Before we start looking on how ready Zimbabwe is on implementing Internet of Everything (IoE) which is now called the Internet of Things (IoT), lets first look at what IoE/IoT is?
A thing, in the Internet of Things, can be a person with a heart monitor implant, a farm animal with a biochip transponder, an automobile that has built-in sensors to alert the driver when tire pressure is low or any other natural or man-made object that can be assigned an IP address and provided with the ability to transfer data over a network.
IoT has evolved from the convergence of wireless technologies, micro-electromechanical systems (MEMS), microservices and the internet. The convergence has helped tear down the silo walls between operational technology (OT) and information technology (IT), allowing unstructured machine-generated data to be analyzed for insights that will drive improvements.
Why would we want an Internet of Things? We want it because it can offer us the best possible feedback on physical and mental health, the best possible resource allocation based on the real-time monitoring.
“IoE is changing our world, but its effect on daily life will be most profound. We will move through our days and nights surrounded by connectivity that intelligently responds to what we need and want, something that’s called the Digital Sixth Sense” said Ngonidzashe Katsamba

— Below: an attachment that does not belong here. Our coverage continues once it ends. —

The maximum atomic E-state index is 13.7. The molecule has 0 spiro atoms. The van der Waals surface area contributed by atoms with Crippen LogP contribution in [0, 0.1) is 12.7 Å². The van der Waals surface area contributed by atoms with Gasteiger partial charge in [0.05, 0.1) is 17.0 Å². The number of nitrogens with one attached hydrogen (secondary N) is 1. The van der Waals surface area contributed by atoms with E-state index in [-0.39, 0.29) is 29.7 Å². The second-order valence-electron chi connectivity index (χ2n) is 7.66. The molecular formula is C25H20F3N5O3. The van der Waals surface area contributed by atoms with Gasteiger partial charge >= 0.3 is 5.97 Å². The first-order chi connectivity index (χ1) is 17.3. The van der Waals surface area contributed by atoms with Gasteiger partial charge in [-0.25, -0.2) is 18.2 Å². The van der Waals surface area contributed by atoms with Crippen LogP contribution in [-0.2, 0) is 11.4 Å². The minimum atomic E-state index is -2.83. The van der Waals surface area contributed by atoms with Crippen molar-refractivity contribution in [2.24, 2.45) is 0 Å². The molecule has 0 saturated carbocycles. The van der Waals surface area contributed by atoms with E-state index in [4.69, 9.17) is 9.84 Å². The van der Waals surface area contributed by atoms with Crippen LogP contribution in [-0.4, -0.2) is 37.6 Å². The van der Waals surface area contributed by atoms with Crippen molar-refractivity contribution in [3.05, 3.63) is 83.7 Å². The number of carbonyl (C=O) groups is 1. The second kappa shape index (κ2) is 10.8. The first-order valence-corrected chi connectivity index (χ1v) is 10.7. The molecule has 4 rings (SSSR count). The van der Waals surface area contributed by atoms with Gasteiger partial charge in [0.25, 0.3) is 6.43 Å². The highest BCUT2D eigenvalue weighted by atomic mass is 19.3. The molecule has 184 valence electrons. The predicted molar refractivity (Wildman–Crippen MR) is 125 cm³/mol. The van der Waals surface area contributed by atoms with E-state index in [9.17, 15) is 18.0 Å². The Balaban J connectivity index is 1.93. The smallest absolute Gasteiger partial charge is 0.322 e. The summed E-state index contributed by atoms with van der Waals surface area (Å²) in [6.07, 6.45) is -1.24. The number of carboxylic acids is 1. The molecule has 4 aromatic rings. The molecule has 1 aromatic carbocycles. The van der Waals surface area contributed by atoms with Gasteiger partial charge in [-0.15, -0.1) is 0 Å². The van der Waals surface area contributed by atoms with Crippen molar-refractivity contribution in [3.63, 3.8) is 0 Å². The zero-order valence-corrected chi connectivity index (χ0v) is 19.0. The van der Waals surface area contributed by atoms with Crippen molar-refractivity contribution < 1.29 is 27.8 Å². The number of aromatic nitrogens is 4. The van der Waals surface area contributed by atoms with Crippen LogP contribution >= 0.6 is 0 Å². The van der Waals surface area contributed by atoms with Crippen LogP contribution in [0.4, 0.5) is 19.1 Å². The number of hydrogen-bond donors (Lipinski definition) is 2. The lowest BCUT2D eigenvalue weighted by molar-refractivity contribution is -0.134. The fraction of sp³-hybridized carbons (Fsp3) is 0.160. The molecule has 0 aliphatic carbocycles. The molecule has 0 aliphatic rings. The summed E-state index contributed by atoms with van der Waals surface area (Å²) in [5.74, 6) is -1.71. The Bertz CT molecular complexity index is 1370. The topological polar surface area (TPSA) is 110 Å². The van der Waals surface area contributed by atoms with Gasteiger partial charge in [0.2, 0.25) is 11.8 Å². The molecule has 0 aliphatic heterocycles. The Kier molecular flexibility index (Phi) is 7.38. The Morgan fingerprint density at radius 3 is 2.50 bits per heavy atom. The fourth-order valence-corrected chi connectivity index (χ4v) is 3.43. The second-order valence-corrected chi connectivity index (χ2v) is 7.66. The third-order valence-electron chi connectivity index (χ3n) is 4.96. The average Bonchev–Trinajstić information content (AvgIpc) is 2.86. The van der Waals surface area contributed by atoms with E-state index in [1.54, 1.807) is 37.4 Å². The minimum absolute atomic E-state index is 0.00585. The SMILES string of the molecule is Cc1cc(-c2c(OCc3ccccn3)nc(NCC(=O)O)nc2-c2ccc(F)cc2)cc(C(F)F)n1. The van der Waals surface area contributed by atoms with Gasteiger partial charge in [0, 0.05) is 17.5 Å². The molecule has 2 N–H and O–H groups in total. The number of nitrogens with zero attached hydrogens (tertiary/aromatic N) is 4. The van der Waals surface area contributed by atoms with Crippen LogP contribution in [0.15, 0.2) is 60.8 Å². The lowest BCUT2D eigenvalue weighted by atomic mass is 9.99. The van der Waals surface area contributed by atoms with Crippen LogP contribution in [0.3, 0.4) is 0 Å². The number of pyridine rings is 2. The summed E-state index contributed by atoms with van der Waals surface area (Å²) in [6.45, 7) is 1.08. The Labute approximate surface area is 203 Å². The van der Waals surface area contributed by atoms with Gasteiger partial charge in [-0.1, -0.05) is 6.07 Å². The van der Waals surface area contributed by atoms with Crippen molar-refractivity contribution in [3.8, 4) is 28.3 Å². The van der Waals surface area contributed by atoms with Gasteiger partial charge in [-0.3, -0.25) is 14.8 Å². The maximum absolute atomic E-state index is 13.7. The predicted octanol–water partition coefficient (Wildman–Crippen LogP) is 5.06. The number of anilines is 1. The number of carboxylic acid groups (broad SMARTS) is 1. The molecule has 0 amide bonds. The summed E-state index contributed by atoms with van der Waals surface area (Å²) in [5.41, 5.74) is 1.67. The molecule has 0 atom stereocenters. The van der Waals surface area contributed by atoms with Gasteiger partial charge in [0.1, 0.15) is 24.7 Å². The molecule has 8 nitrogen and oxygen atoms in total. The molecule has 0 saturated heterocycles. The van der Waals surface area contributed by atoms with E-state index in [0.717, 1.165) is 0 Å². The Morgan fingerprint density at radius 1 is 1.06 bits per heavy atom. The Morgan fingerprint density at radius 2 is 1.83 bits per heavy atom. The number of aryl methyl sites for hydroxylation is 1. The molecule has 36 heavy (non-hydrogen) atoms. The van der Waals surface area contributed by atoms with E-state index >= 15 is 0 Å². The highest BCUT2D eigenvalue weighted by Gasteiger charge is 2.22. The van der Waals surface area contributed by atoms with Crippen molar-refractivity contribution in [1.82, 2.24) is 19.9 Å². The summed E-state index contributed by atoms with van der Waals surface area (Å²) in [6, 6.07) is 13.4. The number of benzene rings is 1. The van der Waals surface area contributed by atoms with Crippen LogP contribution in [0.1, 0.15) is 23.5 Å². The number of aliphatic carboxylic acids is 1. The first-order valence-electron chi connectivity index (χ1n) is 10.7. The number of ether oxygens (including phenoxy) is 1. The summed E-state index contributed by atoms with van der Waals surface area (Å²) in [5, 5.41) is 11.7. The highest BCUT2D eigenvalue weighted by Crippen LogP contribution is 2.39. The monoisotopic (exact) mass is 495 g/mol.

In Zimbabwe we still have issues on connectivity reliability considers network coverage and consistency of service or downtime. As more of the customers’ life depends on the Internet, connectivity will become a must-have making unreliable connections intolerable. Whereas, true broadband speeds can only be experienced in towns and cities making service inconsistent in most parts of the country especially in remote areas. To ensure everyone benefits from IoT there is a need for operators to invest in ensuring 100% network coverage and optimizing network speeds so that the whole country receives standardized true Broadband speeds.
Internet of Things (IoT) will mean more devices connecting to the Internet including kitchen appliances, Cars, Houses and Personal belongings. This will put a lot of pressure on the countries current Internet infrastructure. Currently, Zimbabwe’s average Internet speed sits at 2.49Mbps which is way below the global average of 17.9Mbps.
Although Zimbabwe was the first in the continent to implement IPV6, Zimbabwe’s Netowrk infrastructure is still poor and it should be set as required to standard so that we ensure successful implementation of the Internet of Everything/Things, we also encourage our Mobile Network Operator to invest more in 4G/LTE base stations so far the company has 787 base stations only whereas in rural areas we have only 4.